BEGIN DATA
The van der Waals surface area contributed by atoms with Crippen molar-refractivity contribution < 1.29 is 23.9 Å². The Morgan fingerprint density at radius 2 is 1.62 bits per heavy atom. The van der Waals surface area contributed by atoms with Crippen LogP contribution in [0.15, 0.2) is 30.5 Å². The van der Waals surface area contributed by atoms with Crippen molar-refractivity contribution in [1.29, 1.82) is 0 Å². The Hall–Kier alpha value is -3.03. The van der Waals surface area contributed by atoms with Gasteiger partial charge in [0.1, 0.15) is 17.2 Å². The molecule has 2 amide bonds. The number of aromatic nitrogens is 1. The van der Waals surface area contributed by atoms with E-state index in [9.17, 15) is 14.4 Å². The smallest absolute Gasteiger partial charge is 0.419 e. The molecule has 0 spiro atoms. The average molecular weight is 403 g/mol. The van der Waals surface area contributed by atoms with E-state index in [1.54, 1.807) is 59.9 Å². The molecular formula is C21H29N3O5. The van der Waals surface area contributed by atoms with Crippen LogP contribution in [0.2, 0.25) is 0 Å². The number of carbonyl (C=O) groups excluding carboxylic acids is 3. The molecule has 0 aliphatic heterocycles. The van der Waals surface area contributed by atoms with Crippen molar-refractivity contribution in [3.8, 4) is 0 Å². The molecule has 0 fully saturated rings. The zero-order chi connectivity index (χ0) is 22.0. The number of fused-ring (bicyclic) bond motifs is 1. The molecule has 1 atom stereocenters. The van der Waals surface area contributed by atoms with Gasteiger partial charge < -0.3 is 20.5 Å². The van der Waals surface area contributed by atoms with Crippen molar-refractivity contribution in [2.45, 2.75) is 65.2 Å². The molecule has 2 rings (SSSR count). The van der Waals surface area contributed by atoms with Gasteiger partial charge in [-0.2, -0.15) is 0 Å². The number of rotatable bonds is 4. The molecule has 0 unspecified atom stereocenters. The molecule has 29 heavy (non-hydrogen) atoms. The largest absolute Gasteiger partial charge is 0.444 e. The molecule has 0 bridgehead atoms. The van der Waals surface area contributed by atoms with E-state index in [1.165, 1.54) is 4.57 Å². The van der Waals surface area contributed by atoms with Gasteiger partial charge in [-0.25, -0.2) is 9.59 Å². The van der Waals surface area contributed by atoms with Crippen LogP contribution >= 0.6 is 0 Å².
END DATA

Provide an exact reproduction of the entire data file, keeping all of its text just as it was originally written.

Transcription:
The van der Waals surface area contributed by atoms with Crippen molar-refractivity contribution < 1.29 is 23.9 Å². The Morgan fingerprint density at radius 2 is 1.62 bits per heavy atom. The van der Waals surface area contributed by atoms with Crippen LogP contribution in [0.15, 0.2) is 30.5 Å². The van der Waals surface area contributed by atoms with Crippen molar-refractivity contribution in [1.29, 1.82) is 0 Å². The Hall–Kier alpha value is -3.03. The van der Waals surface area contributed by atoms with Gasteiger partial charge in [0.1, 0.15) is 17.2 Å². The molecule has 2 amide bonds. The number of aromatic nitrogens is 1. The van der Waals surface area contributed by atoms with E-state index in [9.17, 15) is 14.4 Å². The smallest absolute Gasteiger partial charge is 0.419 e. The molecule has 0 spiro atoms. The average molecular weight is 403 g/mol. The van der Waals surface area contributed by atoms with E-state index in [1.54, 1.807) is 59.9 Å². The molecular formula is C21H29N3O5. The van der Waals surface area contributed by atoms with Crippen LogP contribution in [0.2, 0.25) is 0 Å². The number of carbonyl (C=O) groups excluding carboxylic acids is 3. The molecule has 0 aliphatic heterocycles. The van der Waals surface area contributed by atoms with Crippen molar-refractivity contribution in [3.8, 4) is 0 Å². The molecule has 0 fully saturated rings. The zero-order chi connectivity index (χ0) is 22.0. The number of fused-ring (bicyclic) bond motifs is 1. The molecule has 1 atom stereocenters. The van der Waals surface area contributed by atoms with Gasteiger partial charge < -0.3 is 20.5 Å². The van der Waals surface area contributed by atoms with Crippen molar-refractivity contribution in [2.45, 2.75) is 65.2 Å². The molecule has 2 rings (SSSR count). The van der Waals surface area contributed by atoms with Gasteiger partial charge in [-0.2, -0.15) is 0 Å². The number of rotatable bonds is 4. The molecule has 0 unspecified atom stereocenters. The molecule has 29 heavy (non-hydrogen) atoms. The largest absolute Gasteiger partial charge is 0.444 e. The molecule has 0 bridgehead atoms. The van der Waals surface area contributed by atoms with E-state index in [1.165, 1.54) is 4.57 Å². The van der Waals surface area contributed by atoms with Gasteiger partial charge in [-0.25, -0.2) is 9.59 Å². The van der Waals surface area contributed by atoms with Crippen LogP contribution >= 0.6 is 0 Å².